Share the Love
When I was a kid, one of the best days of the school year was February 14. It was a sure thing that on that day, I’d be leaving school with chocolates and other sweet pleasures. At the neighborhood school I attended, Valentine’s Day was always celebrated in class with an exchange of small cards and goodies from classmates. It was an unspoken rule that each child would show up with enough treats to share with everyone in the entire class. If you had friends that you were closer to, you’d perhaps bring a few more for them, but the baseline was that everyone would be shown a little love that day and feel included.
As time went on, that shifted. In middle school and high school, it seemed that Valentine’s Day was less about expressing your love and affection for friends and classmates. Instead, the focus became the person that you were dating or at least had high hopes that after Valentine’s Day and whatever gesture you extended to show your interest, they would consider paying you more attention. This more singular view on Valentine’s Day as an opportunity to emphasize romantic love stretched on in my orbit through at least my mid-twenties. To my delight, the focus then shifted again.
I have been single for more years than I have been in relationships, but every year, if I am dating someone or not, a man sends me a Valentine’s Day card. For almost two decades now, my brother has brought a smile to my face by reminding me that I’m loved with a card. He actually has a habit of sending two cards. One that is sentimental, and another that always evokes a belly laugh.
On the other side of the country, in California, I have a buddy who takes an approach similar to what it was like in elementary school with his Valentine’s Day card distribution. Each January, he does a query on his social media asking for all his friends and family to fill out a form he’s created to confirm or update their mailing addresses. He uses that list to send everyone a card with a handwritten message. It’s the sweetest thing and people, including myself, look forward to it.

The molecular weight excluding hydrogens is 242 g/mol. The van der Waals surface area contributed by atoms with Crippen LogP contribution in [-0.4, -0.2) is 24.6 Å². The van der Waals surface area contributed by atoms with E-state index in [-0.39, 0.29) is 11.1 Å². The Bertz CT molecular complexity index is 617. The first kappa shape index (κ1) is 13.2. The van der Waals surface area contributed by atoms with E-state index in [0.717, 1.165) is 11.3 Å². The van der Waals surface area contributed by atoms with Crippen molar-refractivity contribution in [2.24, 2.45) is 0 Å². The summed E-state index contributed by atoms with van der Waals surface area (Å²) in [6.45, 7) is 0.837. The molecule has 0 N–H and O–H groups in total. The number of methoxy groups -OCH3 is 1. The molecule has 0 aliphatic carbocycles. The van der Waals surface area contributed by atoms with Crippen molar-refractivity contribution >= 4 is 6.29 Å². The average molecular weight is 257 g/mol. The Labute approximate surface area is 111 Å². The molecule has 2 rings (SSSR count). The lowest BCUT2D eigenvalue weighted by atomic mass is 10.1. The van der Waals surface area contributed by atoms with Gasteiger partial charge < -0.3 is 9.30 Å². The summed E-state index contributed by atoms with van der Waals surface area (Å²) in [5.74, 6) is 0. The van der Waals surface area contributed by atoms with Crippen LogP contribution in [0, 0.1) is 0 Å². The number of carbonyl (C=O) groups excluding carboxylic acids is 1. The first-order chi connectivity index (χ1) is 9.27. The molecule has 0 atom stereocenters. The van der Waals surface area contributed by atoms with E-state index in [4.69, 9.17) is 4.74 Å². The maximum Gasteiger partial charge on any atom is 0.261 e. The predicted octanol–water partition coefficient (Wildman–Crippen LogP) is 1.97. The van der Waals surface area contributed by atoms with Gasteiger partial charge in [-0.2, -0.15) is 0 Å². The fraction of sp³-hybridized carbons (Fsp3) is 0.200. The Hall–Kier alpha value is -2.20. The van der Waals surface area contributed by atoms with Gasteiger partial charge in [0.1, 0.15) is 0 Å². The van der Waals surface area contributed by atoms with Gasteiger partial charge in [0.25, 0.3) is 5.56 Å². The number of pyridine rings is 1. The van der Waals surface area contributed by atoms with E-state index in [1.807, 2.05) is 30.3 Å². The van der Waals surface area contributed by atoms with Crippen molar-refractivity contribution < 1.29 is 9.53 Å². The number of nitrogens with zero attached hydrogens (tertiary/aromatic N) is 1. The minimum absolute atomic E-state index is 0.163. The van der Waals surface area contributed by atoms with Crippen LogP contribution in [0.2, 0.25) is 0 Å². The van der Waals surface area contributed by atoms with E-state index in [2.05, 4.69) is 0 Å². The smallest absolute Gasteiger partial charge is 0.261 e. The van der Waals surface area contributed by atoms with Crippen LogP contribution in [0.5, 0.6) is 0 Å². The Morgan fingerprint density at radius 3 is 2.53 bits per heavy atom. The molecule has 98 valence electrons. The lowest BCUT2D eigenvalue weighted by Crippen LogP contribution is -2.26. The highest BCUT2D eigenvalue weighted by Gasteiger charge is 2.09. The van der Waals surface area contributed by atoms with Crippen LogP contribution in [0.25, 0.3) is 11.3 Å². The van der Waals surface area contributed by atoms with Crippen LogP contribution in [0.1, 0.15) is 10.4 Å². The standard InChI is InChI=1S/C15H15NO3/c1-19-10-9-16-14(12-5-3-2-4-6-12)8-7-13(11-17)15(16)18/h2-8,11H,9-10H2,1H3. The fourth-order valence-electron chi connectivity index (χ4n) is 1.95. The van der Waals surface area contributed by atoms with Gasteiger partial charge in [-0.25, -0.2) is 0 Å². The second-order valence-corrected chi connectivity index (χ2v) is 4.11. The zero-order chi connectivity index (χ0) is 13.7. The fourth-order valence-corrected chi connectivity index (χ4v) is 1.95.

One of my most cherished Valentine’s Day memories as an adult is a group dinner with friends at one of their homes that was followed by a cupcake tasting. Every guest was asked to bring homemade cupcakes or several from their favorite bakeries. The food, wine, laughter, cupcakes, and great energy of the evening reminded me that’s what love tastes like, sounds like, feels like, and looks like. There are several types of love and Valentine’s Day is an opportunity to celebrate all of them, not just eros or passionate love.
From showing up at the bank as soon as they opened so that I could deliver sprinkle donuts to the staff that I chat with and who have answered more questions from me than any other customer, to coming to work with those delicious heart-shaped bo-berry biscuits to share with colleagues, there are many ways and many people that I’ve had the joy of sharing some Valentine’s Day love with.
Perhaps, it’s because of what I’ve learned by watching my mom move through the world, too. Last year after a long hospital stay, she was sent to an acute rehabilitation facility. In the midst of her recovery and numerous physical and occupation therapy sessions, she’d made it a point to call my siblings and direct them to go to the store to purchase bags of chocolate and have them to her before the holiday. She insisted that on Valentine’s Day she needed candy to pass out to staff throughout the building—not just her nurses, aides, therapists, and doctor—it needed to be enough to share with the folks in the kitchen, the front desk, and whoever was doing maintenance on her floor that day too.
Her delight in telling us the reactions of people who were surprised and appreciated the gesture was priceless. Kindness, joy, and love have ripple effects and I think we can all agree that our world could use more.
This Valentine’s Day, share some special love with your partner, but also be sure to share some with yourself, friends, family, and anyone else that you care about in your community. A little love goes a long way.▼
Clarence J. Fluker is a public affairs and social impact strategist. Since 2008, he’s also been a contributing writer for Swerv, a lifestyle periodical celebrating African American LGBTQ+ culture and community. Follow him on Instagram: @Mr_CJFluker.